Saturday, February 24, 2018

The Choose-Your-Own-Adventure Crop of Authors

Within a few weeks, I've run across two novels that use the "Choose Your Own Adventure" model in parts of the story to advance the narrative. I have to wonder if this is a coincidence or if it says something about the age of the authors.

I had read two other novels by Gabrielle Zevin before I picked up Young Jane Young. Her novel The Storied Life of A J Fikry is a book lover's book. I listened to it on audio and then bought a hard copy, hoping she'd provided a list in the back of the books referenced in the novel. Her YA novel Elsewhere gives a picture of the afterlife quite different from the one in The Lovely Bones. In her latest novel Young Jane Young, Zevin tells the story of a mother and daughter--or two sets of mothers and daughters. The title character adopts this new name after reaching the kind of infamy associated with Monica Lewinsky. Midway through the book, the narrator begins to instruct, "If you think she...turn to page..."

When I read Nathan Hill's debut novel The Nix, the author tells another tale, weaving the story of a son and his mother, follow childhood and adulthood of both Samuel Andreson-Anderson and his mother Faye Andreson-Anderson. The story opens as Faye is arrested for throwing a handful of gravel toward a political candidate, earning her infamy in the news as the "Packer Attacker." Meanwhile, Samuel, the son the abandoned when he was young, is an adjunct literature professor wrestling with a study guilty of plagiarism but unwilling to accept the rap. Meanwhile, he has made no progress on the novel for which he has already spent the advance money. He spends far too many hours playing the video game Elfscape. Hill uses the same Choose Your Own Adventure technique following Samuel's choices.

Flashbacks introduce readers to Samuel's childhood spent with his friend Bishop, falling for Bishop's twin sister Bethany, a violin prodigy around the time his mother leaves. Hill also takes the story back to Faye's teenage and college years before she dropped out of college barely into her first semester to marry Samuel's father Henry.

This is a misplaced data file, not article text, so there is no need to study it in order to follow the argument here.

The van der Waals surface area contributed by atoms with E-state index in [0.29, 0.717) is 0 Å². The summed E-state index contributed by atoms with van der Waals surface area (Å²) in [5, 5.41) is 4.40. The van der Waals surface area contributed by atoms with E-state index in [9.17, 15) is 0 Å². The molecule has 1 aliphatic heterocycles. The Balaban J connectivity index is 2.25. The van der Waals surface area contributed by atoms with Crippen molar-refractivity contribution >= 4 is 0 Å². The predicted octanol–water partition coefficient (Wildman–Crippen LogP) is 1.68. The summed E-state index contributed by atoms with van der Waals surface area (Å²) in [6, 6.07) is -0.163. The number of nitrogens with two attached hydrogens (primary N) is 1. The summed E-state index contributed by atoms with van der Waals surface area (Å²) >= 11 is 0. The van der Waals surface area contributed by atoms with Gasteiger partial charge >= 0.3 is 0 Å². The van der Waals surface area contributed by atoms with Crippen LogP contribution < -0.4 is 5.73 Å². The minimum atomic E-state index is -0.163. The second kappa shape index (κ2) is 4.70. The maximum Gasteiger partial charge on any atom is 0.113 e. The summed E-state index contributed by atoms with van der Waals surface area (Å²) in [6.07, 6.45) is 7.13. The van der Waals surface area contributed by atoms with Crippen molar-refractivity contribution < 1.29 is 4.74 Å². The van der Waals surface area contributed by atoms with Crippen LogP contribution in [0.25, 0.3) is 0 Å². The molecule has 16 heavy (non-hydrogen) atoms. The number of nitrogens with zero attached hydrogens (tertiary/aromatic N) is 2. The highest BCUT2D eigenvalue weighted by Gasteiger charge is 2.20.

The novel casts a wide net, bringing together a cast of characters that pull the story lines together. Pwnage, one of the notorious members of the Elfscape online gaming community meets Samuel in real time.  Samuel learns eventually that his literary agent, under another name, was part of Faye's life too.

 Protest marches, often turning violent, appear in at least three different times of the story. Faye is caught up in a march in Chicago during the Democratic Convention. One particular entertaining side story shows Hubert Humphrey obsessed with bathing to rid himself of the stench from the nearby slaughterhouses. Later, Samuel joins Bethany in a march, carrying mock-up caskets, to memorialize American soldiers killed in the Middle East, including his old friend Bishop.

Both Zevin's and Hill's novels move through both time and place to round out multi-generational narratives rich enough to grab hold of  readers' memories and to give them plenty of adventure ripe for the choosing.

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